Posted on Jun 13, 2019, 6 p.m.
Cherry’s have been confirmed in several studies to be anti-inflammatory and help to increase sleep duration as well as quality, which makes them nature’s own anti-inflammatory sleep aid.
University of Extremadura researchers conducted a study on 30 participants: ten between the ages of 20-30, ten between the ages of 35-55, and ten between the ages of 65-85. Participants were put into 2 groups at random who were either given a tart cherry juice or a placebo with cherry flavor twice a day. Those in the cherry juice experienced better sleep quality which was measured by sleep efficiency, awakenings, and total sleep duration; and the older group was found to experience greater improvements than the younger group.
“...cherry juice has been shown to decrease oxidative stress and inflammation following strenuous exercise making it possible that these antioxidant and/or anti-inflammatory properties modulated indices of sleep in this study…” according to the researchers.
Scientists from the Nicholas Institute of Sports Medicine, Northumbria University, University of Surrym and University of Johannesburg conducted a collaborative study following 20 men and women with an average age of 27. Half of the participants were assigned to drink either tart cherry juice concentrate from Montmorency cherries or a placebo at random for 7 days; those from the cherry group experienced on average 34 minutes more per night sleeping, and had a 5-6% increase in sleep efficiency. Internal melatonin levels in the cherry group were found to be significantly increased, and within 48 hours of consumption urine of the cherry drinkers showed increased levels of 6-sulfatoxymelatonin which is the primary melatonin metabolite. Melatonin levels were also measured by studying participant circadian rhythms. Consumption of tart cherry juice was concluded to increase exogenous melatonin which is beneficial to improving sleep duration and quality.
University of Texas Health Science Center confirmed that Montmorency cherries contain melatonin; it was determined that the tart cherries contain up to 13.5 nanograms of melatonin per gram, which is typically more than the levels found in the bloodstream.
University of Extremadura found another tart cherry, Jerte Valley cherries, also increased sleep quality and duration among elderly adults.
Cherries appear to increase melatonin levels and increase sleep quality, however research on supplemental synthetic melatonin or melatonin extracted from the pineal gland of cows has been conflicting. However, these exogenous forms have been shown to improve sleep phase phase disorders, but sleep quality results are equivocal.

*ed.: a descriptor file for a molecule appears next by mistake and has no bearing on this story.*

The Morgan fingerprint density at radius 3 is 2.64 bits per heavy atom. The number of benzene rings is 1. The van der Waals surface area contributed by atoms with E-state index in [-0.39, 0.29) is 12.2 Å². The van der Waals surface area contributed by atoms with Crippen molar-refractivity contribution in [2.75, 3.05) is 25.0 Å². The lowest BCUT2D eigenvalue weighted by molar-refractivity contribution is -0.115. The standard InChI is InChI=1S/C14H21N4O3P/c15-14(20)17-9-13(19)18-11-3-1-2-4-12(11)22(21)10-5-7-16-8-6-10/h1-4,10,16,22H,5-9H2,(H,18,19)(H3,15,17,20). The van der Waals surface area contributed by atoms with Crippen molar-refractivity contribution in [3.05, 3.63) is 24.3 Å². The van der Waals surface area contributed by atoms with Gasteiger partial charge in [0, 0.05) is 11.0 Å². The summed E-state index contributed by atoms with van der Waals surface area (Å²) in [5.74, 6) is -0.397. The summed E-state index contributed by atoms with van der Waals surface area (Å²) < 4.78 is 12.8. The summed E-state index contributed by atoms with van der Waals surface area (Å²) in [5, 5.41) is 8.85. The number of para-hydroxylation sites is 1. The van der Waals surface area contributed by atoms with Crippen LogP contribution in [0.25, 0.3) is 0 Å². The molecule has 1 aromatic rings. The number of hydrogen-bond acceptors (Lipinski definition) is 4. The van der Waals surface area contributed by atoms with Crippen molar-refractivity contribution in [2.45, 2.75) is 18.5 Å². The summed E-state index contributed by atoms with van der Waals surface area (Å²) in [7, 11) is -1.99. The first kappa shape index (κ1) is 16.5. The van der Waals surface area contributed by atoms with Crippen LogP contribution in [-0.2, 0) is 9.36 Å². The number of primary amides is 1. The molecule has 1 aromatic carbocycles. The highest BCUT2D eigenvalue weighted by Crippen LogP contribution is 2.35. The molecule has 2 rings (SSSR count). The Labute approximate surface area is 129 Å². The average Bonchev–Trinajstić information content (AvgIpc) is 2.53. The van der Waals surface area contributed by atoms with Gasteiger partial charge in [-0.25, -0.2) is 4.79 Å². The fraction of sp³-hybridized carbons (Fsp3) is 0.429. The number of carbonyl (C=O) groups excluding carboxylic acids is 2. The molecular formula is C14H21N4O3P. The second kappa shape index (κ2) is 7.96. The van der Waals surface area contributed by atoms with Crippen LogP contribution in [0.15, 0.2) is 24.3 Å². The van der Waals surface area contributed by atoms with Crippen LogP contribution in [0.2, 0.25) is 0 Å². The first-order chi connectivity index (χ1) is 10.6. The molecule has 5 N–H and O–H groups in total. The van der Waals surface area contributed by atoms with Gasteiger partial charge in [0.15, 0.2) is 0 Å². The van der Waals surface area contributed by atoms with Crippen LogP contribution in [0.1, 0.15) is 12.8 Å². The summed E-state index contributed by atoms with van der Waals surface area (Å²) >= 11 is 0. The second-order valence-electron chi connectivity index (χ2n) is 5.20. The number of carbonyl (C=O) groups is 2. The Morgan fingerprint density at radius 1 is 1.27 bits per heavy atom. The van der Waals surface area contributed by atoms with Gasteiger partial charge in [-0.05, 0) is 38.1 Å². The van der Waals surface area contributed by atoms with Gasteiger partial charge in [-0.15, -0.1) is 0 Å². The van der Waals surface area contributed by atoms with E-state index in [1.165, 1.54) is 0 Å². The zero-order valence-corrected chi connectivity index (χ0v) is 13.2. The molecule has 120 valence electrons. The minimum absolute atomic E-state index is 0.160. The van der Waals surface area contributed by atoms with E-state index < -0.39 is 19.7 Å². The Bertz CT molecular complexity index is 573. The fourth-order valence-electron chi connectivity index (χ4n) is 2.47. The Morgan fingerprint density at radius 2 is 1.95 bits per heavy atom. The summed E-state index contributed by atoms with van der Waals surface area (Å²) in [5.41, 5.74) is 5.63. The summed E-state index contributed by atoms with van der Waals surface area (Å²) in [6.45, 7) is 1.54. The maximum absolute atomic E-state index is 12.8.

Research from USDA’s Western Human Nutrition Research Center studied 18 participants between the ages of 45-61 who were given 280 grams a day of Bing sweet cherries for 28 days. After 28 days the participants were found to have had significantly lower levels of several inflammatory factors: CRP levels and ferritin levels PAI-1 were 20% lower; endothelin-1 levels were 14% lower; epidermal growth factor was 13% lower; IL-1 levels were 28% lower; and advanced glycation end product receptor levels were 29% lower, all of which indicate reduced inflammation within the body.
Oregon Health & Science University confirmed these results in research which was presented at the American College of Sports Medicine Conference: This study involved 20 women between the ages of 40-70 who all drank tart cherry juice twice a day for 2 weeks; results showed drinking the tart juice led to a significant reduction in inflammation markers, and the reductions were greatest among those with the highest inflammation levels at the beginning of the study.
"With millions of Americans looking for ways to naturally manage pain, it's promising that tart cherries can help, without the possible side effects often associated with arthritis medications," said lead researcher Kerry Kuehl, M.D. of Oregon Health & Science University. "I'm intrigued by the potential for a real food to offer such a powerful anti-inflammatory benefit – especially for active adults."
Osteoarthritis is one of the most common forms of arthritis, athletes can be at risk for developing osteoarthritis, and Dr. Kuehl has found that athletes who drank tart cherry juice during training reported significantly less pain after exercise.
Anthocyanin antioxidant compounds in cherries anti-inflammatory levels have been shown to be comparable to some pain medications, and Baylor Research Institute has found tart cherry extract to reduce osteoarthritis by over 20%.
According to Leslie Bonci, MPH, RD, CSSD, LDN, Director of Sports Nutrition at the University of Pennsylvania Medical Center for Sports Medicine the addition of tart cherries into the training menu of professional athletes and active clients has helped to manage pain. “Why not eat red when there's so much science to support the anti-inflammatory benefits of this Super Fruit? And for athletes whose palates prefer the tart-sweet flavor profile of tart cherries, it's the optimal ingredient.”
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